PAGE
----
In addition to the excitement of working on a bold project with new people, the HFSP grant is helping Havekes make strides toward tenure by demonstrating his ability to raise funding. “With collaborative work, it might sometimes be easier to get grants, as you can work with experts from other niches,” says Havekes, who also recently secured a smaller grant on his own. One important thing for junior PIs to bear in mind, however, is the need “to make sure that the collaborative projects are reasonably related to the main research line of the lab.” With this mindset, he can ensure that his collaborations contribute to “further strengthening the scientific identity of my group.”
The whole is greater than the parts
At a conference in 2013, cell biologist William Earnshaw heard an exciting talk—and was convinced that his lab could help the researchers “push the work even further,” he recalls. Systems biologist Job Dekker and computational biologist Leonid Mirny were presenting their two labs’ work using DNA interaction maps and computational analysis to predict that mitotic chromosomes contain loops similar to those that Earnshaw had long observed under the microscope. By using new cell lines and DNA samples that Earnshaw’s lab had the expertise to prepare, the three research groups would be set to produce even more detailed models. “The best collaboration is when each lab can do something that the other labs can’t do, but you all have a common goal,” says Earnshaw, who is a PI at the Wellcome Centre for Cell Biology in the United Kingdom.
Because he was joining an existing collaboration, “it was very important that they were willing to welcome us as equal members,” Earnshaw says. Discussing what everyone wants to get out of a collaboration and agreeing on a set of rules at the beginning helps prevent potential conflicts, Earnshaw says, even though it may feel a little awkward. For example, the members of the new collaborative team agreed that any resulting papers would have three lead corresponding authors—postdocs Kumiko Samejima and Johan Gibcus and doctoral student Anton Goloborodko, who did the bulk of the work in each lab—and that each PI would be listed as a senior author. Then you try to stick with your original agreement while also remaining flexible as the project may evolve in unexpected ways, Earnshaw adds.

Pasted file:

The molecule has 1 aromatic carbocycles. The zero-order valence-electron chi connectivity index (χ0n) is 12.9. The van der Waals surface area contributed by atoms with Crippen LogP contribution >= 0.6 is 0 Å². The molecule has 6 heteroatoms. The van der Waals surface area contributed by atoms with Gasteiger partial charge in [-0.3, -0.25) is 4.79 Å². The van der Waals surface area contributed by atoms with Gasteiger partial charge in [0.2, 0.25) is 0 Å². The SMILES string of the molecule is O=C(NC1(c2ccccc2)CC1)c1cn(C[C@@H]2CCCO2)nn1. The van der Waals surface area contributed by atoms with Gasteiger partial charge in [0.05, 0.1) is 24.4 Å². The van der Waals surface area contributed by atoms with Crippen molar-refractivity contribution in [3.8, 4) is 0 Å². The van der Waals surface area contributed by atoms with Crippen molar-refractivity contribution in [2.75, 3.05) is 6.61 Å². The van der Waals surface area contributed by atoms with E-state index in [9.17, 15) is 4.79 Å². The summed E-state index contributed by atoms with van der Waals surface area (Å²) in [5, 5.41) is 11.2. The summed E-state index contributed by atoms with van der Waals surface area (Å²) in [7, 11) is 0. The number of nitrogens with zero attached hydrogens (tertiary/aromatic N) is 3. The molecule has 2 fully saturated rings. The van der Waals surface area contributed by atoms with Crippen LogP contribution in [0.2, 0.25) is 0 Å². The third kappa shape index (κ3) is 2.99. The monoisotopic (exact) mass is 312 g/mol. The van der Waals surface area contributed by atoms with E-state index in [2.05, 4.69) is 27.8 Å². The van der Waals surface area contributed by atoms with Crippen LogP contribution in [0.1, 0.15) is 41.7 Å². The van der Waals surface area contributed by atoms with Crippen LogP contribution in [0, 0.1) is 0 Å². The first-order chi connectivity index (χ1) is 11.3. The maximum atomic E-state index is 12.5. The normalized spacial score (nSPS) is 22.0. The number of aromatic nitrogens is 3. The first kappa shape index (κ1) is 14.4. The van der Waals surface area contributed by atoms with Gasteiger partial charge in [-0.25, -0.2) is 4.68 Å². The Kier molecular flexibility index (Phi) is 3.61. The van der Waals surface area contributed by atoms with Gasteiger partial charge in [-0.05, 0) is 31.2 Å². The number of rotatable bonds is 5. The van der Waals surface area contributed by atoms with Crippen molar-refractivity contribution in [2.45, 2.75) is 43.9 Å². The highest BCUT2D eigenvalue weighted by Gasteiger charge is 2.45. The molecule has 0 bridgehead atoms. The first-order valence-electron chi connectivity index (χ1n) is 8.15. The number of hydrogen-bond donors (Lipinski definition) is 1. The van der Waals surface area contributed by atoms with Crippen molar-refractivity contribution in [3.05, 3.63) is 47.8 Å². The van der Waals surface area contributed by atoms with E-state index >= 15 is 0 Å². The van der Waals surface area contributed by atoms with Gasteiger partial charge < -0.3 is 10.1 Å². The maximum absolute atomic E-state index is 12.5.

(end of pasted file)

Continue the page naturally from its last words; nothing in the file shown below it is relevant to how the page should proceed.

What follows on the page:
“Collaborations very often start slowly,” Earnshaw continues. Researchers typically have ongoing projects and interests vying for their time and attention, and because there is often more uncertainty about whether collaborative projects will work, it can be hard to make the work a priority, he explains. In the case of his work with the Dekker and Mirny labs—the first installment of which was published earlier this month—it took 2 years of “jiggling things until they fit together” and the project really got off the ground. After that, Earnshaw and his collaborators established a timeline for the work to be done, and the core team of six authors met via Skype whenever they needed to discuss new data or make key decisions.
Earnshaw hopes that his collaboration will keep going for as long as possible, but “collaborations will usually have a life time,” he says. “If we stop producing samples that are as interesting as Job and Leonid can get from other people, then they may decide it’s better for them to move on and collaborate with others. And I will simply have to understand that.”
Earnshaw, who has been involved in collaborations since the beginning of his career, also warns more junior group leaders to be particularly careful about power imbalances. “If you are collaborating with famous people, you have to make sure that the author list makes it clear what your contribution is so that you’re not regarded as a secondary person in the collaboration by the people who will evaluate your position, your grant, or your fellowship,” he says. There also is a risk of being scooped. “If you are a small lab who has few projects and you tell your secrets to a big lab and the big lab cannot fully control their appetite, they could really damage you” by becoming your competitors, Earnshaw says. You are safer if you have other projects or ongoing collaborations, he adds.